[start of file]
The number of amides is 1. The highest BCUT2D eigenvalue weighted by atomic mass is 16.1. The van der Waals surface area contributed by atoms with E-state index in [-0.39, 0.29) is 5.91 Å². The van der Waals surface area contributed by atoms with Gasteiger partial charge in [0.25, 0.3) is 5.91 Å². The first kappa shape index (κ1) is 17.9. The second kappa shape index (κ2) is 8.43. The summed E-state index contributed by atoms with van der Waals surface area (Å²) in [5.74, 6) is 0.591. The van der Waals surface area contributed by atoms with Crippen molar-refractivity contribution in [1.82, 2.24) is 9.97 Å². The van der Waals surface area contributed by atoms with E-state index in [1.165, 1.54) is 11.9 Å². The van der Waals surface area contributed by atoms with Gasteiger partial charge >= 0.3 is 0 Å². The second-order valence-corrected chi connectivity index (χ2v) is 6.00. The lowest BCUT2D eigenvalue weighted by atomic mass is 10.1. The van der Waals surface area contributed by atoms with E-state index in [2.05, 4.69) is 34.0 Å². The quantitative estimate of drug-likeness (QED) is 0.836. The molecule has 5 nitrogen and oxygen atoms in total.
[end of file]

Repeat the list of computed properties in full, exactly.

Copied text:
The number of amides is 1. The highest BCUT2D eigenvalue weighted by atomic mass is 16.1. The van der Waals surface area contributed by atoms with E-state index in [-0.39, 0.29) is 5.91 Å². The van der Waals surface area contributed by atoms with Gasteiger partial charge in [0.25, 0.3) is 5.91 Å². The first kappa shape index (κ1) is 17.9. The second kappa shape index (κ2) is 8.43. The summed E-state index contributed by atoms with van der Waals surface area (Å²) in [5.74, 6) is 0.591. The van der Waals surface area contributed by atoms with Crippen molar-refractivity contribution in [1.82, 2.24) is 9.97 Å². The van der Waals surface area contributed by atoms with E-state index in [1.165, 1.54) is 11.9 Å². The van der Waals surface area contributed by atoms with Gasteiger partial charge >= 0.3 is 0 Å². The second-order valence-corrected chi connectivity index (χ2v) is 6.00. The lowest BCUT2D eigenvalue weighted by atomic mass is 10.1. The van der Waals surface area contributed by atoms with E-state index in [2.05, 4.69) is 34.0 Å². The quantitative estimate of drug-likeness (QED) is 0.836. The molecule has 5 nitrogen and oxygen atoms in total.